Facial Recognition with Python and Its Inaccuracies

By Carly Etlinger

            Artificial intelligence and facial recognition are known for being used in authentication and authorization processes, such as unlocking your smartphone or accessing confidential and sensitive data, but the technology has evolved to being used in law enforcement agencies to identify suspects in various crimes. For example, in 2019, the New York Police Department used facial recognition to identify an alleged rapist in under 24 hours. They have also used a photo of actor Woody Harrelson to catch a beer thief. However, despite the past successes with the technology in police departments, it has become very problematic in terms of its inaccuracies when it comes to identifying people in minority groups.

            In January 2020, Robert Williams was arrested by the Detroit Police Department for a robbery of a jewelry store that he did not commit. The police department used grainy video surveillance footage for the facial recognition software, and he was falsely identified as the suspect. The police department relied too much on the software to realize its inaccuracy towards identifying people in minority groups, given that Robert Williams is an African American man. This incident caused shockwaves around the country, which led to multiple police departments banning the use of facial recognition. Although not related to this incident, San Francisco was the first city to ban facial recognition in their law enforcement agencies in May 2019 because of its proven inaccuracies.

            I wanted to see if I could replicate this facial recognition problem on a smaller scale, since law enforcement databases contain hundreds of thousands of images of people. I researched and found numerous facial recognition tools to use, and I decided on using a combination of Python, OpenCV, and deep metric learning on an Ubuntu virtual machine. Deep metric learning is a type of artificial intelligence that involves training a neural network to accept a single input image and output a real-valued feature vector, which is a combination of numbers to quantify the face. OpenCV is a library of Python bindings designed to solve computer vision, and dlib was the neural network I decided to train for this project. Dlib contains the implementation of deep metric learning to construct the face embeddings used for the actual recognition process.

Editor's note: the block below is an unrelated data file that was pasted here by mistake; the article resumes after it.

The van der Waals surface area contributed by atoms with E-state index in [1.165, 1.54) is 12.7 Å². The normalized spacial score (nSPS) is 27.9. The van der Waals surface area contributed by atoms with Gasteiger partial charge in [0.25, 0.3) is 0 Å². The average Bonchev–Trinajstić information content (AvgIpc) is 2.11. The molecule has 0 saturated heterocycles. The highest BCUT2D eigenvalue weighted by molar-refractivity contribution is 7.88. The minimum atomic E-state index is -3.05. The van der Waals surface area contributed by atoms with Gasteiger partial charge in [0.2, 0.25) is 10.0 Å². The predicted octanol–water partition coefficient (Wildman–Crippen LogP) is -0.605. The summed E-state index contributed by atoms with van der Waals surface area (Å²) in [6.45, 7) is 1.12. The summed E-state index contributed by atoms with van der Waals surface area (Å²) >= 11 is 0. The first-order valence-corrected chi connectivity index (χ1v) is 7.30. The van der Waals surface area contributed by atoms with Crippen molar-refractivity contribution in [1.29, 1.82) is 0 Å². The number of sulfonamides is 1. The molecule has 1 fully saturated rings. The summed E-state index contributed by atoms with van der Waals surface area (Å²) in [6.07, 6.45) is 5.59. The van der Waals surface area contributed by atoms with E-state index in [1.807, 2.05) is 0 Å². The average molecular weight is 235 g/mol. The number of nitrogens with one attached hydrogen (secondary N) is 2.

My project structure, containing the dataset, example images, Python files, and the face encodings.

My dataset was comprised of 16 actors, actresses, and singers of different genders and races, each with having more than 60 images of the person. I used the Bing Search API in a separate Python file called bing_image_api.py to quickly create my dataset with the usage, for example, python3 bing_image_api.py –query “lady gaga” –output dataset/lady_gaga. Lucy Liu stood out in the dataset because the API returned several photos of her in the same purple dress but in different angles. James Martinez also stood out because the API returned images of people who were named “James Martinez” since it is a common name, so I needed to delete images of the people who were not of the actor James Martinez.

Images 0-5, 7, and 13 show Lucy Liu with the same purple dress but in different angles.